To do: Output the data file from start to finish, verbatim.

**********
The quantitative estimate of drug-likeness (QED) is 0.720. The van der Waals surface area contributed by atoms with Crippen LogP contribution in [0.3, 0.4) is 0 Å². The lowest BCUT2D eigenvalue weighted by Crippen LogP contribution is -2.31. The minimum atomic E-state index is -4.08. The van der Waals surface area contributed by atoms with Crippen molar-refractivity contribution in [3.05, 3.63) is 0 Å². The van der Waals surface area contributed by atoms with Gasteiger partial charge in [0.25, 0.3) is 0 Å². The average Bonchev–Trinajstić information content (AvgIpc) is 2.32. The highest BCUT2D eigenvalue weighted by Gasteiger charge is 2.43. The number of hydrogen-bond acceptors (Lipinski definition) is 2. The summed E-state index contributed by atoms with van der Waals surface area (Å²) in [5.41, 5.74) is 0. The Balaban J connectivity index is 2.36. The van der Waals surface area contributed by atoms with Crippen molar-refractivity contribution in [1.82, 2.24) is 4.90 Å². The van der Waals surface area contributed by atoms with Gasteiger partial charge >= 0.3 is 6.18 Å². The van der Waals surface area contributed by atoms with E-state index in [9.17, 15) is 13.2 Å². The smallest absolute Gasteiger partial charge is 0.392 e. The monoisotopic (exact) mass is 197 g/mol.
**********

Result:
The quantitative estimate of drug-likeness (QED) is 0.720. The van der Waals surface area contributed by atoms with Crippen LogP contribution in [0.3, 0.4) is 0 Å². The lowest BCUT2D eigenvalue weighted by Crippen LogP contribution is -2.31. The minimum atomic E-state index is -4.08. The van der Waals surface area contributed by atoms with Crippen molar-refractivity contribution in [3.05, 3.63) is 0 Å². The van der Waals surface area contributed by atoms with Gasteiger partial charge in [0.25, 0.3) is 0 Å². The average Bonchev–Trinajstić information content (AvgIpc) is 2.32. The highest BCUT2D eigenvalue weighted by Gasteiger charge is 2.43. The number of hydrogen-bond acceptors (Lipinski definition) is 2. The summed E-state index contributed by atoms with van der Waals surface area (Å²) in [5.41, 5.74) is 0. The Balaban J connectivity index is 2.36. The van der Waals surface area contributed by atoms with Crippen molar-refractivity contribution in [1.82, 2.24) is 4.90 Å². The van der Waals surface area contributed by atoms with Gasteiger partial charge >= 0.3 is 6.18 Å². The van der Waals surface area contributed by atoms with E-state index in [9.17, 15) is 13.2 Å². The smallest absolute Gasteiger partial charge is 0.392 e. The monoisotopic (exact) mass is 197 g/mol.